AUGUST 10, 2022

Watch: Dragon Gate Network


The continued dissolution of High-End has reinvigorated Ben-K. Ever since his failed Dream Gate challenge last November against his stablemate YAMATO, the class of 2016 standout has been an afterthought. With his friend and occasional tag partner Keisuke Okuda now out of the company, Ben is staring down the barrel of a pivotal point in his career. He could get passed by men younger and more talented than him very soon. With that fire burning within him, Ben has upped the intensity and continues to drive home the idea that we’re nearing the end days of High-End as we know it. He was unquestionably the star of this match, doing big man moves with Shimizu and overpowering the smaller Vibes members. 

Ben found himself in the ring with JFK and Kagetora as the match wound down. Looking to assist his partner, Ben went for a spear, but JFK sidestepped and Ben plowed through his partner. This gave Kamei the opportunity he needed to pin Kagetora with the Jacky Knife to secure the victory. This was all incredibly well-timed. Ben can realistically say that he didn’t mean to spear Kagetora, but given everything that has gone on over the last month, this plays right into the downfall of High-End. Very enjoyable, fast-paced opener. ***1/2 


Yoshida pinned the Class of 2021 Rookie with a Pineapple Bomber in five minutes exactly. What’s important to note here is that Fuda has looked so energetic since returning from his broken sternum at Ultimo’s 35th Anniversary Show. When he debuted, I earmarked him as the potential star of the class. Instead, Takuma Fujiwara shot up the card and made a lasting impression with everyone while Fuda sat on the sidelines, injured. While he was out, Fujiwara left for Mexico and we watched Shoya Sato and Riki Iihashi hang their boots up, taking away the luster that the Class of 2021 had initially. Fuda has brought back a much-needed spark to these undercards, alongside Ishin Iihashi, who is more than ready for his first serious push. Fuda’s kicks looked great, his new gear pops, and he’s developing a charming charisma that he’ll need to succeed in this promotion. I’m very happy with what I saw from him here. **3/4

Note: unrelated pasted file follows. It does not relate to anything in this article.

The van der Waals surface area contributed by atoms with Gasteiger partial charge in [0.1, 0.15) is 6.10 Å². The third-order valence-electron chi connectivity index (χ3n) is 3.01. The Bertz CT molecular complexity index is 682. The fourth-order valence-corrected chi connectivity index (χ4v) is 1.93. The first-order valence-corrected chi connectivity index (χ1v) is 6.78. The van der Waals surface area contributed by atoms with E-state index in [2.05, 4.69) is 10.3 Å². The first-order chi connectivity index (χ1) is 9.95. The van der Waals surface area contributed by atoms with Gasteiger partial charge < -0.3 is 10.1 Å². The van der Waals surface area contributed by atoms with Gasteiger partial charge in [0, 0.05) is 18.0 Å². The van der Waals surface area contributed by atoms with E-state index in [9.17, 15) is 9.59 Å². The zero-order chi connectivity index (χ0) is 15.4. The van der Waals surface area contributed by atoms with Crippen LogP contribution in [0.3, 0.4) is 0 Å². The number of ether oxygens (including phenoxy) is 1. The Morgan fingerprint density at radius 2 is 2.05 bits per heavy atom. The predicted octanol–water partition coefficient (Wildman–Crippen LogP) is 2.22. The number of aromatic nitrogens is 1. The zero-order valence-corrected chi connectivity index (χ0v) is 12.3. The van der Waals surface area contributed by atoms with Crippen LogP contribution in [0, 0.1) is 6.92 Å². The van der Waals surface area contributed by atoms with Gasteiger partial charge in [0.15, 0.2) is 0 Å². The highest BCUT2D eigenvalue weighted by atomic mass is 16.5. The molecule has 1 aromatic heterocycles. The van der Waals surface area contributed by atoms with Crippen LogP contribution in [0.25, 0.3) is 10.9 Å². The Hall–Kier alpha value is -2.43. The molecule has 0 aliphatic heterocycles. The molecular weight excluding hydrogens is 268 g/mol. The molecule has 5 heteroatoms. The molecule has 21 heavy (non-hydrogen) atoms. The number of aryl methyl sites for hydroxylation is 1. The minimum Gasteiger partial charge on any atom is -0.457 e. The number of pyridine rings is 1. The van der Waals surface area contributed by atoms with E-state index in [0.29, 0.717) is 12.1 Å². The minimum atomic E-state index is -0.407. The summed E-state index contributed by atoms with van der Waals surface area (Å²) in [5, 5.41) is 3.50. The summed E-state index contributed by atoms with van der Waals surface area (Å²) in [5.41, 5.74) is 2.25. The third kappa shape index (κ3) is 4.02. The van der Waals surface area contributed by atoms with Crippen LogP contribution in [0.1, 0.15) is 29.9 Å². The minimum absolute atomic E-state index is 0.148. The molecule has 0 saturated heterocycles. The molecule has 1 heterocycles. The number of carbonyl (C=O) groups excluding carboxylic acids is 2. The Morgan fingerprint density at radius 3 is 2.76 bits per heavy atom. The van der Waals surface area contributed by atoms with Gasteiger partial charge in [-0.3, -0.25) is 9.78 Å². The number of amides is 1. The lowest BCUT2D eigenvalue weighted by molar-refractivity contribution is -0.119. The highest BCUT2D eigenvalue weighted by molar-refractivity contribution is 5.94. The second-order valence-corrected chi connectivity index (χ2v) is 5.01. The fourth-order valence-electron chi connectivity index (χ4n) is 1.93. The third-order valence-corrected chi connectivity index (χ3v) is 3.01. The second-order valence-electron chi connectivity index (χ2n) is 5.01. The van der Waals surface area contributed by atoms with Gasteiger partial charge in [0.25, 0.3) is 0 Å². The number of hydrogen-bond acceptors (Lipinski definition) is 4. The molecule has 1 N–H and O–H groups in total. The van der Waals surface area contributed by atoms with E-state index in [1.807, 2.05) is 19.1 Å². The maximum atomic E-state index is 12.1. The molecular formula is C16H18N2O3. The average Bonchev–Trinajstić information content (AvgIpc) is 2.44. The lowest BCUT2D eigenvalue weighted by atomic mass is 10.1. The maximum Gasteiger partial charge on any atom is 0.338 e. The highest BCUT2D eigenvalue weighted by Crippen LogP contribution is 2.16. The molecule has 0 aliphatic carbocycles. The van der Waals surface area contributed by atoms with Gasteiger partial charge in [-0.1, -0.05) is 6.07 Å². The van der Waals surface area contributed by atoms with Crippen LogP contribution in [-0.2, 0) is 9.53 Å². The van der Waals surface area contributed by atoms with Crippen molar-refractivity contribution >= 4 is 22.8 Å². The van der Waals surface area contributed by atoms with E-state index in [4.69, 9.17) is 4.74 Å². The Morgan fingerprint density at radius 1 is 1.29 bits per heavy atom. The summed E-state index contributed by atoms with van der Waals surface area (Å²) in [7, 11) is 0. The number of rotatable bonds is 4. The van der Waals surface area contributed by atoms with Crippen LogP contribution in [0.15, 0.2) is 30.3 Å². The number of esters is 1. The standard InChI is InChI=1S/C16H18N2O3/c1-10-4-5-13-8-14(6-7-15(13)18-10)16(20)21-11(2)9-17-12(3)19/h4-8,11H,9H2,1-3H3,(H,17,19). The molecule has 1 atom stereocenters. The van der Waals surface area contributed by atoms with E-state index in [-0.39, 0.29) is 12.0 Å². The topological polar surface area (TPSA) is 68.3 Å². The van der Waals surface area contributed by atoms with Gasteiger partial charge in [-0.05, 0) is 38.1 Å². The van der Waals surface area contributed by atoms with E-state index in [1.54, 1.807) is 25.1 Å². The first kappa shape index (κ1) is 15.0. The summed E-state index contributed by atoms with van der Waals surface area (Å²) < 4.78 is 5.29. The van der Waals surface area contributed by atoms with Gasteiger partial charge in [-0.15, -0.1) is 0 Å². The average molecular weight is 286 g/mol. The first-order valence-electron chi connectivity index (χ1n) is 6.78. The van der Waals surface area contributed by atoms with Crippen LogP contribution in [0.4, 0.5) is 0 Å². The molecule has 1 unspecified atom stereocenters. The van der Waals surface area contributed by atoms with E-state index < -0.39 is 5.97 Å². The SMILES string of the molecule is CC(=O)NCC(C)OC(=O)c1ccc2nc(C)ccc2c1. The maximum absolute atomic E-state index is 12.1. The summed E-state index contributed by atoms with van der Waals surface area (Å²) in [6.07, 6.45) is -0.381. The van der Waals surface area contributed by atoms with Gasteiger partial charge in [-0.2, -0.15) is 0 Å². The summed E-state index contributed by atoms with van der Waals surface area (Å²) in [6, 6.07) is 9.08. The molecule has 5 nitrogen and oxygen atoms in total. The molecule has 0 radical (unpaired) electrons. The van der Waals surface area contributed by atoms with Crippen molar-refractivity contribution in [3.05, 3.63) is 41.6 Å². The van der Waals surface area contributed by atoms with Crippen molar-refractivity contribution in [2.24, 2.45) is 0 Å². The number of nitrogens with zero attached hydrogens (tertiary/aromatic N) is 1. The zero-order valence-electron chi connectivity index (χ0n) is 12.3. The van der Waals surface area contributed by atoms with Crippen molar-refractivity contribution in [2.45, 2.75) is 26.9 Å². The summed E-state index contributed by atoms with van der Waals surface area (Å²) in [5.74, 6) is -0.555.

These four should be collectively known as The Workers. This is the type of match that weeds out normal Dragongate fans from the hardcores, because when I saw this match on paper, I rubbed my hands together and said, “oh boy, this is going to be good stuff.”

As usual, I was right. 

No, this won’t be popping up on any year-end lists, but this hit me right in the sweet spot. The mat wrestling between Maria and Vibes was on point, the fact that Strong Machine J nearly got kissed into defeat popped me, and the closing sprint between SMJ and Maria was thrilling. Coming out of World Weekend, there was a certain heaviness to DG. It wasn’t possible to have a conversation about DG without getting heavy-handed. This match released whatever Take Tension was still built up inside of me. This match was so much fun.

SMJ submitted Maria with a half crab for the victory. ***


In June, Dragongate ran a triple shot in Fukuoka that was full of M3K matches that didn’t feature Mochizuki Junior, who was pulled due to injury. The end result was a bunch of lackluster matches featuring men in their 40s with dyed hair doing the same gimmick that they did 20 years ago. It didn’t have the charm of the 2013 M2K revival. It just felt sad. 

I was very worried coming into this match that they were going to find themselves in that situation again, but this never got going long enough to reach that point. It was a basic, bare bones trios match full of crafty, nasty veterans who hit hard and kept things moving. Don Fujii pinned Kanda with the Gedo Clutch in just over six minutes. **3/4 


I loved every second of this. 

A lot of the discourse around Dragongate in recent months has confused me because come December, they will have three viable Rookie of the Year candidates to choose from. Takuma Fujiwara, who could quit tomorrow and I’d still vote for him for ROTY, Ishin Iihashi, who has yet to win a match, but has been a constant source of entertainment on the undercard and is so far ahead of anyone who is stowed away in NXT Womp It Up, and now there’s Mochizuki Junior, who is on the cusp of being a genuine prodigy who seems ready to carry on the Mochizuki name and legacy.